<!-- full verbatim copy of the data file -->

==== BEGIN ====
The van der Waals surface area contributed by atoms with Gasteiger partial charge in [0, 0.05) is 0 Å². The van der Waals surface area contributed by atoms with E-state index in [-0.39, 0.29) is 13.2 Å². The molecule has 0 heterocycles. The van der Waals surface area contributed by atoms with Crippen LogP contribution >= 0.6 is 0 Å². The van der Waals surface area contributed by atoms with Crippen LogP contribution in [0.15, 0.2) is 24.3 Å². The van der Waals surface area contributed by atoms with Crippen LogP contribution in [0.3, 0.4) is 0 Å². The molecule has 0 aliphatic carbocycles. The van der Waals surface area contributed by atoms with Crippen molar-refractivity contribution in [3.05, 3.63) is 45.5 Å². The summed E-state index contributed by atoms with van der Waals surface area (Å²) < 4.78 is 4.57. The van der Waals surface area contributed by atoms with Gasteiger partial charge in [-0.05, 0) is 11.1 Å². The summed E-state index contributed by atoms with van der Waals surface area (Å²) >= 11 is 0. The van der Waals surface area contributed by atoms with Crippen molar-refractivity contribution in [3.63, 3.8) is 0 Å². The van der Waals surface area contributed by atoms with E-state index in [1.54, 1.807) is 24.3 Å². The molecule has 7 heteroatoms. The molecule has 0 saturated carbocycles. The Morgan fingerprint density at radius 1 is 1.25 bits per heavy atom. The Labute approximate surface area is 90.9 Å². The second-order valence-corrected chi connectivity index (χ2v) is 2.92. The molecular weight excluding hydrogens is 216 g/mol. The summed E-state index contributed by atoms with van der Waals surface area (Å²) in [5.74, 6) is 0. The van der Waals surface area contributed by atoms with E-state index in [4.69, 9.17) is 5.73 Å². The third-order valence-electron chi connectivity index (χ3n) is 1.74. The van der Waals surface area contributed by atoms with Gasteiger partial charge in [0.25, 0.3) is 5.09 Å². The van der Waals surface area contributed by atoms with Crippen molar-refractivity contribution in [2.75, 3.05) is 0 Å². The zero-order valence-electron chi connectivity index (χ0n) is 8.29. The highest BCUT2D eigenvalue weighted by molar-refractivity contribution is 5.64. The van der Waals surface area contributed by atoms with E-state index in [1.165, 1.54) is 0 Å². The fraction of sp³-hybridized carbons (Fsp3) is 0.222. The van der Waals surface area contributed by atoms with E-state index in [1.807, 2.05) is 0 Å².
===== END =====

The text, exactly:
The van der Waals surface area contributed by atoms with Gasteiger partial charge in [0, 0.05) is 0 Å². The van der Waals surface area contributed by atoms with E-state index in [-0.39, 0.29) is 13.2 Å². The molecule has 0 heterocycles. The van der Waals surface area contributed by atoms with Crippen LogP contribution >= 0.6 is 0 Å². The van der Waals surface area contributed by atoms with Crippen LogP contribution in [0.15, 0.2) is 24.3 Å². The van der Waals surface area contributed by atoms with Crippen LogP contribution in [0.3, 0.4) is 0 Å². The molecule has 0 aliphatic carbocycles. The van der Waals surface area contributed by atoms with Crippen molar-refractivity contribution in [3.05, 3.63) is 45.5 Å². The summed E-state index contributed by atoms with van der Waals surface area (Å²) < 4.78 is 4.57. The van der Waals surface area contributed by atoms with Gasteiger partial charge in [-0.05, 0) is 11.1 Å². The summed E-state index contributed by atoms with van der Waals surface area (Å²) >= 11 is 0. The van der Waals surface area contributed by atoms with Crippen molar-refractivity contribution in [3.63, 3.8) is 0 Å². The van der Waals surface area contributed by atoms with E-state index in [1.54, 1.807) is 24.3 Å². The molecule has 7 heteroatoms. The molecule has 0 saturated carbocycles. The Morgan fingerprint density at radius 1 is 1.25 bits per heavy atom. The Labute approximate surface area is 90.9 Å². The second-order valence-corrected chi connectivity index (χ2v) is 2.92. The molecular weight excluding hydrogens is 216 g/mol. The summed E-state index contributed by atoms with van der Waals surface area (Å²) in [5.74, 6) is 0. The van der Waals surface area contributed by atoms with E-state index in [4.69, 9.17) is 5.73 Å². The third-order valence-electron chi connectivity index (χ3n) is 1.74. The van der Waals surface area contributed by atoms with Gasteiger partial charge in [0.25, 0.3) is 5.09 Å². The van der Waals surface area contributed by atoms with Crippen molar-refractivity contribution in [2.75, 3.05) is 0 Å². The zero-order valence-electron chi connectivity index (χ0n) is 8.29. The highest BCUT2D eigenvalue weighted by molar-refractivity contribution is 5.64. The van der Waals surface area contributed by atoms with E-state index in [1.165, 1.54) is 0 Å². The fraction of sp³-hybridized carbons (Fsp3) is 0.222. The van der Waals surface area contributed by atoms with E-state index in [1.807, 2.05) is 0 Å².